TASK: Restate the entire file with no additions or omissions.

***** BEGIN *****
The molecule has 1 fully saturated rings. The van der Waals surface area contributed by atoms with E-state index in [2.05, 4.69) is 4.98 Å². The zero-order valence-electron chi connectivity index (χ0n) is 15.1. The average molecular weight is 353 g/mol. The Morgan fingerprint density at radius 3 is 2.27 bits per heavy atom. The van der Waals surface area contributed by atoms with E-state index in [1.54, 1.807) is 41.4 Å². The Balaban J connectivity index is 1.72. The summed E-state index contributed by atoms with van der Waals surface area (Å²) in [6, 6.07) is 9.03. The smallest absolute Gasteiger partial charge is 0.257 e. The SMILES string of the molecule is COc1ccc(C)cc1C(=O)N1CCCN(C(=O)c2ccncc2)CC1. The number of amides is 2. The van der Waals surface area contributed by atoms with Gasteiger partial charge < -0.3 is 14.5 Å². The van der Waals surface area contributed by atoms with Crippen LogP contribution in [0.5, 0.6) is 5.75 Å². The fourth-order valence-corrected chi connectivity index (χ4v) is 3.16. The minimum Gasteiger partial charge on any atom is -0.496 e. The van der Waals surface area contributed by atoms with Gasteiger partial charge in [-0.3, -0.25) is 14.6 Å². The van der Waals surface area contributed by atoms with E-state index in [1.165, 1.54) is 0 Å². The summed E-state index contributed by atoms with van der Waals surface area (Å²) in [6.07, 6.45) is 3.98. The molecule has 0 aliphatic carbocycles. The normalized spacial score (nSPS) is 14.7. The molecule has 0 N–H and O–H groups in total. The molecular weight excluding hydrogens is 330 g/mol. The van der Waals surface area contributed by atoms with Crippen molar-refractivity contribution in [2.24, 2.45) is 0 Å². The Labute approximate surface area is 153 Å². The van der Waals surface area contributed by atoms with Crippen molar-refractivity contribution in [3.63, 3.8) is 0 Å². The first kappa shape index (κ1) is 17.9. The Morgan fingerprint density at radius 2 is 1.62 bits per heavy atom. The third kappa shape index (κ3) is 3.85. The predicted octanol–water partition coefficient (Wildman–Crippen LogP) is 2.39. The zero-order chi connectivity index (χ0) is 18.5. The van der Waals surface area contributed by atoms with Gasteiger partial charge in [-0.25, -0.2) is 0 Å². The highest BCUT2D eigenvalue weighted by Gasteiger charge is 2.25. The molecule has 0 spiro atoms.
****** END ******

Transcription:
The molecule has 1 fully saturated rings. The van der Waals surface area contributed by atoms with E-state index in [2.05, 4.69) is 4.98 Å². The zero-order valence-electron chi connectivity index (χ0n) is 15.1. The average molecular weight is 353 g/mol. The Morgan fingerprint density at radius 3 is 2.27 bits per heavy atom. The van der Waals surface area contributed by atoms with E-state index in [1.54, 1.807) is 41.4 Å². The Balaban J connectivity index is 1.72. The summed E-state index contributed by atoms with van der Waals surface area (Å²) in [6, 6.07) is 9.03. The smallest absolute Gasteiger partial charge is 0.257 e. The SMILES string of the molecule is COc1ccc(C)cc1C(=O)N1CCCN(C(=O)c2ccncc2)CC1. The number of amides is 2. The van der Waals surface area contributed by atoms with Gasteiger partial charge < -0.3 is 14.5 Å². The van der Waals surface area contributed by atoms with Crippen LogP contribution in [0.5, 0.6) is 5.75 Å². The fourth-order valence-corrected chi connectivity index (χ4v) is 3.16. The minimum Gasteiger partial charge on any atom is -0.496 e. The van der Waals surface area contributed by atoms with Gasteiger partial charge in [-0.3, -0.25) is 14.6 Å². The van der Waals surface area contributed by atoms with E-state index in [1.165, 1.54) is 0 Å². The summed E-state index contributed by atoms with van der Waals surface area (Å²) in [6.07, 6.45) is 3.98. The molecule has 0 aliphatic carbocycles. The normalized spacial score (nSPS) is 14.7. The molecule has 0 N–H and O–H groups in total. The molecular weight excluding hydrogens is 330 g/mol. The van der Waals surface area contributed by atoms with Crippen molar-refractivity contribution in [2.24, 2.45) is 0 Å². The Labute approximate surface area is 153 Å². The van der Waals surface area contributed by atoms with Crippen molar-refractivity contribution in [3.63, 3.8) is 0 Å². The first kappa shape index (κ1) is 17.9. The Morgan fingerprint density at radius 2 is 1.62 bits per heavy atom. The third kappa shape index (κ3) is 3.85. The predicted octanol–water partition coefficient (Wildman–Crippen LogP) is 2.39. The zero-order chi connectivity index (χ0) is 18.5. The van der Waals surface area contributed by atoms with Gasteiger partial charge in [-0.25, -0.2) is 0 Å². The highest BCUT2D eigenvalue weighted by Gasteiger charge is 2.25. The molecule has 0 spiro atoms.